12 Dead Auto Brands that Should Return
The automotive landscape used to offer a lot more variety, with hundreds of now-defunct brands offering unique cars for any buyer’s tastes. While we probably won’t miss Daewoo or Saturn, there are a dozen examples that made interesting cars back in the day, or had the potential to make awesome rides today. Here are the brands we think deserve a comeback. The American Motors Corporation was a combination of Nash and Hudson, which sort of made a brief Big 4 US automakers. Originally, AMC focused on the segments the Big 3 ignored, like economy cars. While the world doesn’t want another Pacer or Gremlin, seeing a modern take on a Javelin or AMX would be sweet. Plus, they just might revive the mid-engine AMX/3 as a supercar competitor. The AMC Eagle was arguably the first crossover ever made, and if Subaru can get by selling ugly but useful AWD cars, so could a modern AMC.
This sounds like a ridiculous combination today. Take Fiat, tire manufacturer Pirelli, and bicycle manufacturer Bianchi, and have them make a car in the 1950s. It actually kinda worked. The A111 was an attractive small family car, and the A112 was an economical blast to drive, especially with optional Abarth upgrades. Why should Autobianchi return? The current automotive landscape is littered with heavy vehicles wearing derivative designs, so a lightweight French enthusiast car company wearing retro styling sounds like a fun alternative.
100 years ago, if you wanted speed, luxury, and street presence, you didn’t buy a Cadillac V series. You spent a whole lot more and bought a Duesenberg. Even though they went defunct in 1937, the brand name still resonates today, and serious collectors have driven prices of the high-end and speed models into multimillionaire territory. Find an abandoned Duesenberg unrestored in a barn? Jay Leno will be bidding against you for it because their performance was legendary. A supercharged DOHC 7 liter straight-eight cylinder engine is a nasty recipe even today, and the 400 hp SSJ model must have been incredibly scary on 1930’s garbage tires. Bugatti was dead for decades, so Duesy could be brought back too.
Okay, so the H2 wasn’t a great vehicle to actually own, and the H3 kinda all around sucked, but the Hummer brand had huge potential. The H1 is still an enthusiast favorite, and a modern version of the H3T pickup would have given the world the best off-road truck years before the Ford Raptor or Jeep Gladiator. The HX concept still looks badass today, and had the potential to sell better than the Wrangler. An H4 compact would provide big styling to a somewhat lackluster class of huge-selling crossovers. A small turbo diesel would help efficiency, and those dreadful numbers that critics slammed. Just as Geo would have found success in the recession if they had just lasted another decade, a modern Hummer brand could absolutely work in today’s truck obsessed culture.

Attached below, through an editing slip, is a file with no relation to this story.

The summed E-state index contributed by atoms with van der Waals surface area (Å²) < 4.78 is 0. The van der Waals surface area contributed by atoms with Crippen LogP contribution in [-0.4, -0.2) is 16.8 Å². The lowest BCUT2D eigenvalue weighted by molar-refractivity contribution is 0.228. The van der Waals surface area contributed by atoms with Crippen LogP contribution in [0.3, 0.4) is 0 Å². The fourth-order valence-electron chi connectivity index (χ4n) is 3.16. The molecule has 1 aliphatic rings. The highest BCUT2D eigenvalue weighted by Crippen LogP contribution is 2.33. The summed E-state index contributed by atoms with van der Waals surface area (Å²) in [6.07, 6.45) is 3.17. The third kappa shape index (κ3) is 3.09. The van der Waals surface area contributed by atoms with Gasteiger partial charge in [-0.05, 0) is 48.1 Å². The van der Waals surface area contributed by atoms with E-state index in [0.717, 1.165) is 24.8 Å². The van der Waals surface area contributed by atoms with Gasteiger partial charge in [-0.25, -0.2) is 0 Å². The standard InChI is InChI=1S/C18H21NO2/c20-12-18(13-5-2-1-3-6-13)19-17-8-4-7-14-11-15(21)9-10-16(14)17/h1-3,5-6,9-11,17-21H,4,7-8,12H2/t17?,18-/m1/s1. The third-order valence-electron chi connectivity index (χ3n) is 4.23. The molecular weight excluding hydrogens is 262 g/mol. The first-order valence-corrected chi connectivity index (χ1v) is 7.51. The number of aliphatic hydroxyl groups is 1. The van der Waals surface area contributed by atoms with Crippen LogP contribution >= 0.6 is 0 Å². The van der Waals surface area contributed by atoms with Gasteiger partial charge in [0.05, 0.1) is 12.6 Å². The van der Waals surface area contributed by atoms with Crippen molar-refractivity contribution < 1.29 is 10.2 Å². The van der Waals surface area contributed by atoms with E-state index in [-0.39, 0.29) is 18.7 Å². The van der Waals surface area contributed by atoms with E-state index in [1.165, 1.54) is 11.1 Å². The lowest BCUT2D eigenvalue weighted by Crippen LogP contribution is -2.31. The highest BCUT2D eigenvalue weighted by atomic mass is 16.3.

If you’re not nearing retirement, you probably wonder why Olds is deserving of another shot. Gen X and younger only remember the badge engineered Chevy's of the ‘90s, but Olds was originally GM’s experimental division, bringing mainstream such tech as the automatic transmission, turbocharger, and front-wheel drive. Granted, only one of those delivers driving fun, but all are necessary in modern commuter vehicles. Maybe all the dead GM brands could get together as an actually decent manufacturer without the incompetent management.
Another early French manufacturer, Panhard started back in the 19th century with early brass-era automobiles. World War I created some massive developments in tech, and postwar Panhards were beautiful and fast. Post WWII, Panhard focused on adorably styled economy cars and gorgeous roadsters and found some success in endurance racing. On the street, Panhard made a unique alternative to the Beetle with an air-cooled flat twin cylinder, but by the late ‘60s they focused on military hardware and stopped making cars. Even that didn’t last, and the company was bought out and dissolved in 2012. If you’re familiar with suspension setups, the Panhard bar came from these guys.